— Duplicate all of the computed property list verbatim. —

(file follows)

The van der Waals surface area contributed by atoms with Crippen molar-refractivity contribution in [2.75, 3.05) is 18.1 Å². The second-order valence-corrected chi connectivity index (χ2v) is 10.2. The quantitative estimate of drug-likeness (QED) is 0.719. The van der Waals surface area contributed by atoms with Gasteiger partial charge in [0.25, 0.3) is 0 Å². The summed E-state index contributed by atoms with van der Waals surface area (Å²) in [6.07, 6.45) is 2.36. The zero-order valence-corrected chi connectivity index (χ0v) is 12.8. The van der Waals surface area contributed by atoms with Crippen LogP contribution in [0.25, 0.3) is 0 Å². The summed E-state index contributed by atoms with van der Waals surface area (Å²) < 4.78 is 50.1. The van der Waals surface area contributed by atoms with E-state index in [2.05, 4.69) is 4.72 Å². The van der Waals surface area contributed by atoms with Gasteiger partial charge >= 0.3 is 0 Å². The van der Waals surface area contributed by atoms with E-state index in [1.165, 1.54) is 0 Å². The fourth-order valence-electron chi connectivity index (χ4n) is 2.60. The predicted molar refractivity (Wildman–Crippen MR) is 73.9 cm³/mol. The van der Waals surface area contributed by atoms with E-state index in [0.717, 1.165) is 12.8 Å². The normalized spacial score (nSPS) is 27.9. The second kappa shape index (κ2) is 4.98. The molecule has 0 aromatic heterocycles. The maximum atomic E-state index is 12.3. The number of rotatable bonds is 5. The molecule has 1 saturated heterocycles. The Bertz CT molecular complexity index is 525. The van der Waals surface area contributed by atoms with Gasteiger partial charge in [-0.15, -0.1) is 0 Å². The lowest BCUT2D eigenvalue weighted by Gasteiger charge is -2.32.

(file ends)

The van der Waals surface area contributed by atoms with Crippen molar-refractivity contribution in [2.75, 3.05) is 18.1 Å². The second-order valence-corrected chi connectivity index (χ2v) is 10.2. The quantitative estimate of drug-likeness (QED) is 0.719. The van der Waals surface area contributed by atoms with Gasteiger partial charge in [0.25, 0.3) is 0 Å². The summed E-state index contributed by atoms with van der Waals surface area (Å²) in [6.07, 6.45) is 2.36. The zero-order valence-corrected chi connectivity index (χ0v) is 12.8. The van der Waals surface area contributed by atoms with Crippen LogP contribution in [0.25, 0.3) is 0 Å². The summed E-state index contributed by atoms with van der Waals surface area (Å²) < 4.78 is 50.1. The van der Waals surface area contributed by atoms with E-state index in [2.05, 4.69) is 4.72 Å². The van der Waals surface area contributed by atoms with Gasteiger partial charge >= 0.3 is 0 Å². The van der Waals surface area contributed by atoms with E-state index in [1.165, 1.54) is 0 Å². The fourth-order valence-electron chi connectivity index (χ4n) is 2.60. The predicted molar refractivity (Wildman–Crippen MR) is 73.9 cm³/mol. The van der Waals surface area contributed by atoms with E-state index in [0.717, 1.165) is 12.8 Å². The normalized spacial score (nSPS) is 27.9. The second kappa shape index (κ2) is 4.98. The molecule has 0 aromatic heterocycles. The maximum atomic E-state index is 12.3. The number of rotatable bonds is 5. The molecule has 1 saturated heterocycles. The Bertz CT molecular complexity index is 525. The van der Waals surface area contributed by atoms with Gasteiger partial charge in [-0.15, -0.1) is 0 Å². The lowest BCUT2D eigenvalue weighted by Gasteiger charge is -2.32.